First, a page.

Saturday, May 10, 2008
Clint Longley: The Rise and Fall of the Mad Bomber
By Rich Isaacs
Clint Longley. Does the name ring a bell? It may not if you’re under the age of 30. Because if you’re under 30, you never saw Longley play for the Cowboys, although you may have heard about him. Clint’s career with the Cowboys was brief, but not without heroics, not without drama, and certainly earns him a place as one of the most fascinating players in Cowboy history.
Clint Longley came to the Cowboys in 1974 as a rookie quarterback from Abilene Christian College. Longley quickly earned a reputation for being unpredictable and was maddening for both receivers and defenders alike. Cowboy safety Cliff Harris said, “He looks one way and then throws sidearm in another direction. In practice, guys pull muscles trying to go where he throws the ball.” Longley earned the nickname “Mad Bomber” when one of his wayward passes smacked Coach Landry’s tower during training camp. Adding further to Longley’s mystique was the fact that his hobby was hunting rattlesnakes in his spare time.
By Thanksgiving Day of 1974, the Cowboys were struggling. Their record was 6-5 and they were facing the Division leading Redskins on this Turkey Day. The Boys were flat. It was one of those rare days when even Staubach didn’t seem to have anything. A Redskin win would guarantee them a Division Championship. The Skins had already made a boast that they would knock Staubach out of the game, leaving Dallas with only their rookie quarterback (Longley) – and in the Redskins mind, leaving the Cowboys no chance to win the game.
With 9:57 left to go in the third quarter, the Washington boast regarding Staubach proved prophetic, as he was knocked out of the game from a hit by Dave Robinson of the Redskins. With the Cowboys trailing the Skins by 16-3, Coach Landry quickly turned to Longley saying, “Clint, you’re in. Good luck.”
Ummmm. Redskins, meet the Rookie……
While many fans began to move toward the parking lot and the Redskins began to gloat in an apparent victory, the Mad Bomber took control and proceeded to bomb away. He completed 12 of 21 passes for 209 yards and two touchdowns. The game winning touchdown was a 50 yard strike to Drew Pearson with less than 30 seconds left. The Redskins had fallen 24-23 to “the Rookie” and a new hero had emerged in Big D.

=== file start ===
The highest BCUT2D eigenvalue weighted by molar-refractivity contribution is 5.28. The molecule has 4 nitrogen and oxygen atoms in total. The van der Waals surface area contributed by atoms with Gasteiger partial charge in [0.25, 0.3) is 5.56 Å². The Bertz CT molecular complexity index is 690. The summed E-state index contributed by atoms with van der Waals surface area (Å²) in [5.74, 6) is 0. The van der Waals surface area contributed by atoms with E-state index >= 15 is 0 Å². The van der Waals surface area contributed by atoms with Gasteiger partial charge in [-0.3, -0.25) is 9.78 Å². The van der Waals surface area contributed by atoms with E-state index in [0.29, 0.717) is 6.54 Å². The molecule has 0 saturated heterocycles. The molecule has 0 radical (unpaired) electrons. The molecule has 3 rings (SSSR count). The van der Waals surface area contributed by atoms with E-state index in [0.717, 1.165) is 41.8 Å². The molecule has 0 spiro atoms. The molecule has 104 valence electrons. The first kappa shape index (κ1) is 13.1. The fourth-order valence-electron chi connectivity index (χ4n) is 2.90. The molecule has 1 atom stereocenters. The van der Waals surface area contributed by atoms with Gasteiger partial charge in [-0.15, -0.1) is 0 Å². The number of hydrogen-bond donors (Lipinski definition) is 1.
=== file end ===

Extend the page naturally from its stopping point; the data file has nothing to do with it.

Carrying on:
Unfortunately for Longley, he faded into the background during the next season (1975), although he did start against the Jets in the final regular season game when Staubach was again injured. Longley came through again, leading the Cowboys to a 31-21 victory.
During training camp in 1976, the tension was palpable as the Cowboys signed Danny White and it appeared that Longley would be relegated to third string due to White’s WFL experience. After one practice session, Longley made a derogatory remark about Drew Pearson after Pearson dropped one of Longley’s passes. Staubach told Longley that he was getting tired of him talking about people behind their backs and stated, “Somebody is gonna knock those Bugs Bunny teeth of yours in.”
“Are you going to be the one?” Longley said.
Staubach replied, “Yeah, I’d love to do it.”
Staubach and Longley agreed to meet at a baseball diamond adjacent to the practice field. By the time assistant coach Dan Reeves arrived to break up the fight, Staubach had Longley pinned beneath him.
Shortly after this, at another practice session, Staubach had his head down and Longley came up and threw a punch. Staubach was knocked into a set of scales and received a cut that took several stitches to close. Longley quickly returned to his dorm room, retrieved his bags (which were already packed), caught a ride to the airport, and was gone. Needless to say, the Cowboy organization traded Longley almost before the doctor could finish stitching up Staubach.
Longley ended up with San Diego for the rest of the ’76 season but eventually drifted away from football and has been reclusive ever since. He doesn’t grant interviews and talks about his playing days with just a handful of former teammates. Many have speculated on why Longley punched Staubach, with the most popular answer being that he wanted to be traded (Remember that his bags were packed before the punch). We will probably never know unless Longley decides to break his silence and tell us in his own words. It’s been 32 years. I won’t hold my breath for an answer.
Still, it’s an intriguing story in Cowboy history. A relative unknown becomes an instant hero. Shortly thereafter, he becomes an instant villain by punching Captain America. In refusing to discuss the incident, he has become a 30 year enigma for those of us fascinated with Cowboy history.
Below you will find a link to an original article written by Leonard Shapiro of the Washington Post on the day after the Redskins defeat at the hands of the "rookie." I thought it was interesting to read the report from the Skins "hometown" paper.